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Yaa Gyasi's novel provides a painful look at slavery on an intimate, individual level

Talk of Iowa Book Club Podcast logo

The novel Homegoing, by Yaa Gyasi, begins on Africa’s Gold Coast in the 18th century. Two half-sisters, Effia and Esi, are born in different villages and into different tribes, the Fante and Asanti. Effia leaves her village to become the illegitimate wife of a British soldier who is trafficking humans in the slave trade. Esi is captured during a raid, enslaved and sent to the American South. The book follows the descendants of these two sisters through eight generations — one family remaining in Africa and the other in the United States. Following these characters, we see the long legacy of slavery and colonization through the eyes of the people who lived it.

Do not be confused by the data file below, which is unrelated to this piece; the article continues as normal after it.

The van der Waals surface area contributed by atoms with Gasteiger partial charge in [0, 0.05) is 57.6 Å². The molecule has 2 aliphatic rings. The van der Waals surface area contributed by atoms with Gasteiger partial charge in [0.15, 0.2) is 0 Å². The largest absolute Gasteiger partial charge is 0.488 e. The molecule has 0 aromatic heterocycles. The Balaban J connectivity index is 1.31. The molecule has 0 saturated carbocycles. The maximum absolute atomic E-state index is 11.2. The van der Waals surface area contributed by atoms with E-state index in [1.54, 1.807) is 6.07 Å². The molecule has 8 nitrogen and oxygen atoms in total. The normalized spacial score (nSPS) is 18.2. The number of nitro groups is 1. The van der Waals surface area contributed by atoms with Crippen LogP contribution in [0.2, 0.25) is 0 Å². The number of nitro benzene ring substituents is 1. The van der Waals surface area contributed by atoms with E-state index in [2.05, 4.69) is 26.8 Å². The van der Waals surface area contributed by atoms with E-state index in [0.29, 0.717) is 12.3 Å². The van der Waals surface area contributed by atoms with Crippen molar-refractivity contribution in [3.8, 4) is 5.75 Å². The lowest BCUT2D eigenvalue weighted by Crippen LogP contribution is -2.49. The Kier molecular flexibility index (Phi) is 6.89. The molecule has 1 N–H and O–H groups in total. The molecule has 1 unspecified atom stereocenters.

On this episode of the Talk of Iowa book club, host Charity Nebbe discusses the expansive novel with two expert readers; Makeba Lavan is an assistant professor in English at Grinnell College, and Rachelle Chase is the author of two nonfiction books about Buxton, Iowa.

Guests:

Charity Nebbe is the host of IPR's Talk of Iowa
Caitlin Troutman is a talk show producer at Iowa Public Radio